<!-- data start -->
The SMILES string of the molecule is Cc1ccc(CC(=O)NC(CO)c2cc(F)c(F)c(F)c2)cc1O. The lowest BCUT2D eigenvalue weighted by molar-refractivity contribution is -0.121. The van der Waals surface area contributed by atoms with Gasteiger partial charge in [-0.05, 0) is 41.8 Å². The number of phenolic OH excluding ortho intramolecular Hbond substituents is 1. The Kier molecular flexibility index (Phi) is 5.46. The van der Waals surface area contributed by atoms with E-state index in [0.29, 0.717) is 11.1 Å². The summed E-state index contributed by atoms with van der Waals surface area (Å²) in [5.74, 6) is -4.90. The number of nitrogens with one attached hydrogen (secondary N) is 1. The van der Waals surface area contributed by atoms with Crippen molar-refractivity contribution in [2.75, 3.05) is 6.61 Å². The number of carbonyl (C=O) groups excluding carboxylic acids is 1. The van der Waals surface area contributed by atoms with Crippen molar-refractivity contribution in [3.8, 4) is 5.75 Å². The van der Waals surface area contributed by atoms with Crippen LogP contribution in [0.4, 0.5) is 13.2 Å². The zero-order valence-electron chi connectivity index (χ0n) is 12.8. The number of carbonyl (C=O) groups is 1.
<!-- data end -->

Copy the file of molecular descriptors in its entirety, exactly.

The SMILES string of the molecule is Cc1ccc(CC(=O)NC(CO)c2cc(F)c(F)c(F)c2)cc1O. The lowest BCUT2D eigenvalue weighted by molar-refractivity contribution is -0.121. The van der Waals surface area contributed by atoms with Gasteiger partial charge in [-0.05, 0) is 41.8 Å². The number of phenolic OH excluding ortho intramolecular Hbond substituents is 1. The Kier molecular flexibility index (Phi) is 5.46. The van der Waals surface area contributed by atoms with E-state index in [0.29, 0.717) is 11.1 Å². The summed E-state index contributed by atoms with van der Waals surface area (Å²) in [5.74, 6) is -4.90. The number of nitrogens with one attached hydrogen (secondary N) is 1. The van der Waals surface area contributed by atoms with Crippen molar-refractivity contribution in [2.75, 3.05) is 6.61 Å². The number of carbonyl (C=O) groups excluding carboxylic acids is 1. The van der Waals surface area contributed by atoms with Crippen molar-refractivity contribution in [3.8, 4) is 5.75 Å². The van der Waals surface area contributed by atoms with Crippen LogP contribution in [0.4, 0.5) is 13.2 Å². The zero-order valence-electron chi connectivity index (χ0n) is 12.8. The number of carbonyl (C=O) groups is 1.